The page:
Quoted from noob-a-tron:
Guys you are imploding on the internet what chance has America got. China will win. I just hope us Aussies do not turn on each other also but i think we will. Also remember facts The Spanish Flu originated from a military base in Kansas. America dropped 2 big bombs on Japan so come on stop who did this who did that crap. It happened move on and fight it together.
People really need to stop calling things facts that are just hypothesis, theories or opinions. Your so called fact is not true. It is one of several hypothesis.
The Spanish flu did not originate on a military base in Kansas. In the US it was first diagnosed there but that doesn't mean it originated there.
Here is another hypothesis. May 22, 2018 - More recently, experts have proposed a third hypothesis: The Spanish flu originated somewhere in northern China in late 1917 and swiftly moved to western Europe with the 140,000 Chinese laborers the French and British governments recruited to perform manual labor to free up troops for wartime duty. From History.com
And from wikipedia.org
Hypotheses about the source
The major UK troop staging and hospital camp in Étaples in France has been theorized by researchers as being at the center of the Spanish flu. The research was published in 1999 by a British team, led by virologist John Oxford. In late 1917, military pathologists reported the onset of a new disease with high mortality that they later recognized as the flu. The overcrowded camp and hospital was an ideal site for the spreading of a respiratory virus. The hospital treated thousands of victims of chemical attacks, and other casualties of war, and 100,000 soldiers passed through the camp every day. It also was home to a piggery, and poultry was regularly brought in for food supplies from surrounding villages. Oxford and his team postulated that a significant precursor virus, harbored in birds, mutated and then migrated to pigs kept near the front.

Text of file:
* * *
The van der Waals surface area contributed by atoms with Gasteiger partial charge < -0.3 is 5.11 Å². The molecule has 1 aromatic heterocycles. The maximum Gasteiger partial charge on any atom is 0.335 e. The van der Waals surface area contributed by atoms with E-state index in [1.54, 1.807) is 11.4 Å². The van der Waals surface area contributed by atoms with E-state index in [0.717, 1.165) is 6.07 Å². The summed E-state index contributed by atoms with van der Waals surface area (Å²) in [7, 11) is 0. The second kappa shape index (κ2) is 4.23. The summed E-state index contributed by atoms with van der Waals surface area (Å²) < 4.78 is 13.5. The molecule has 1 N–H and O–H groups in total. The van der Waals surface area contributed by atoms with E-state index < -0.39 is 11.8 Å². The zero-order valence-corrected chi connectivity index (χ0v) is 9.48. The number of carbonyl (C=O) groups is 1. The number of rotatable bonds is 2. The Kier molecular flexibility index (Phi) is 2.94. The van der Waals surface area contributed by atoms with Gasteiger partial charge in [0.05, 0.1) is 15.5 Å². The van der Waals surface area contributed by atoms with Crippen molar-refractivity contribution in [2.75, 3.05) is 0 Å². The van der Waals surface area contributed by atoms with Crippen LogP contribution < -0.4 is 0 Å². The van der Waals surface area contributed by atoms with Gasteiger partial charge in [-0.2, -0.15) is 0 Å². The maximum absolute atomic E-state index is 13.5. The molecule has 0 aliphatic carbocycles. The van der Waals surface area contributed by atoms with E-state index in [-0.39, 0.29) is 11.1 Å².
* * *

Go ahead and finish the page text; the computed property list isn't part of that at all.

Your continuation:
A report published in 2016 in the Journal of the Chinese Medical Association found evidence that the 1918 virus had been circulating in the European armies for months and possibly years before the 1918 pandemic.
There have been statements that the epidemic originated in the United States. Historian Alfred W. Crosby stated in 2003 that the flu originated in Kansas, and popular author John Barry described Haskell County, Kansas, as the point of origin in his 2004 article. It has also been stated by historian Santiago Mata in 2017 that, by late 1917, there had already been a first wave of the epidemic in at least 14 US military camps.
A 2018 study of tissue slides and medical reports lead by evolutionary biology professor Michael Worobey found evidence against the disease originating from Kansas as those cases were milder and had fewer deaths compared to the situation in New York City in the same time period. The study did find evidence through phylogenetic analyses that the virus likely had a North American origin, though it was not conclusive. In addition, the haemagglutinin glycoproteins of the virus suggest that it was around far prior to 1918 and other studies suggest that the reassortment of the H1N1 virus likely occurred in or around 1915.